“It is better to want what you have than to have what you want” Philemon
When I was a youngster, people would always mention my wavy, curly hair. “I love your curls”. “I wish I had your hair”. “So jealous”. But I hated it. I wanted straight hair, not the wavy, “naturally curly hair” that everyone with straight hair seemed to want. (Now, of course, I’m just happy to have hair at all.)
This seems to be human nature. Short people want to be tall, brunettes want to be blonde, intellectuals want to be athletes. And I get it, when it comes to people. But with brands? Why do brands (and Brand Managers) seem to think it’s critical that they develop in all the areas that research tells them they don’t own, and match the attributes and characteristics of their competitors, instead of focusing on the areas they are already strong? In general, it just doesn’t work – and it’s suicide. Instead of striving to be what you’re not, be what you are instead.
- Don’t dilute what you are in order to be all things to all people
It’s like clock-work. A new Brand Manager takes over a brand and looks at equity research. He sees the “outages” the brand has on various category attributes and vows to put the brand’s resources to bear on correcting them. I’ve seen it a million times. For example, I once worked on Wish-Bone salad dressing. The brand was known as a bold, zesty italian-style brand – and owned those dimensions in the category. But it was weaker on attributes of “creaminess” and “all-family appeal”. So the company put emphasis on building its Ranch/creamy attributes, and did it’s best to tone-down the brand’s robustness. Ignoring that this is what made Wish-bone what it was – and was the only reason it existed in the world. The brand may have gained a few users, but lost it’s way.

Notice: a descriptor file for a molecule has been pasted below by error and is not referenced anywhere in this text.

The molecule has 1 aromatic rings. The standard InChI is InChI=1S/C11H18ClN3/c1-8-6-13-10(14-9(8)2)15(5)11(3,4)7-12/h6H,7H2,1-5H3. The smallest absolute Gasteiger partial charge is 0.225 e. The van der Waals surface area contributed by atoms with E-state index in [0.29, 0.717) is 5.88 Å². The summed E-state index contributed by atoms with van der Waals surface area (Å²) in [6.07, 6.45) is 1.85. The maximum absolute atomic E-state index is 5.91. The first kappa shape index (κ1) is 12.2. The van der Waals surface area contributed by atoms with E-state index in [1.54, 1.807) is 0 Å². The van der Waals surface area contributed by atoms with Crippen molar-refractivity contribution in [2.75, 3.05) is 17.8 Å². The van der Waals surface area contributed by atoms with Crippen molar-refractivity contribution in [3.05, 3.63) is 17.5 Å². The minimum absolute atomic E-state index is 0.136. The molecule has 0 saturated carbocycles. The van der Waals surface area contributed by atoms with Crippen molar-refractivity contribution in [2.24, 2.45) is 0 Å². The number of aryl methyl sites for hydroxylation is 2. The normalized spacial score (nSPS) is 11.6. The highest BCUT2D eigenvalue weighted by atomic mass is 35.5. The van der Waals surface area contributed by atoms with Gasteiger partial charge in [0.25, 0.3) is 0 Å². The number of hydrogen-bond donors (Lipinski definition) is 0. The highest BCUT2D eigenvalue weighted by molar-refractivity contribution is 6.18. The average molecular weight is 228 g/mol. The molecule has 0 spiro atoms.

- It’s good to be clear about what you’re not
Being happy with what you are also allows you to celebrate what you aren’t. In the Wish-Bone example, it would be ok to allow Hidden Valley Ranch and Kraft to own the “blander”, “creamier” stuff. It doesn’t mean that Wish-Bone shouldn’t offer those flavors – it’s just that they should deliver them in a Wish-Bone way. Pepper-corn Ranch, Chipotle Ranch, Zesty Ranch. Those make sense, coming from Wish-Bone.
And brands can also make a statement by saying what they aren’t, or who they aren’t meant for. There’s the famous example of Yorkie chocolate bar – they didn’t just position themselves as a manly candy meant for men, instead they actively marketed themselves as “not for girls”. That’s a strong statement of “wanting what you have”. And this type of clarity and purpose is especially attractive to the type of people who are already interested in you.
- Don’t think that merely claiming to be something you aren’t will suffice
When you don’t have what you want, you may simply try to grab it or claim it. And, sure, it worked for Marlboro 60 years ago (Marlboro was a female-targeted product that simply proclaimed boldly that it was a manly product). But we all know that doesn’t work today. If you’re not authentically true to yourself, it’s easy for all to see. So, sorry, Tony the Tiger, but Frosted Flakes are NOT a healthy breakfast, try as you might. And Cheetos “Natural”? Nah.
Never forget how hard it is to be known for anything. So when you have something, celebrate it, don’t soften it. Don’t run from it. Instead, find a way to infuse what you are into everything you do. Demonstrate what you are and have everywhere. Because it’s dangerous to have what you want. Because it will end up being nothing.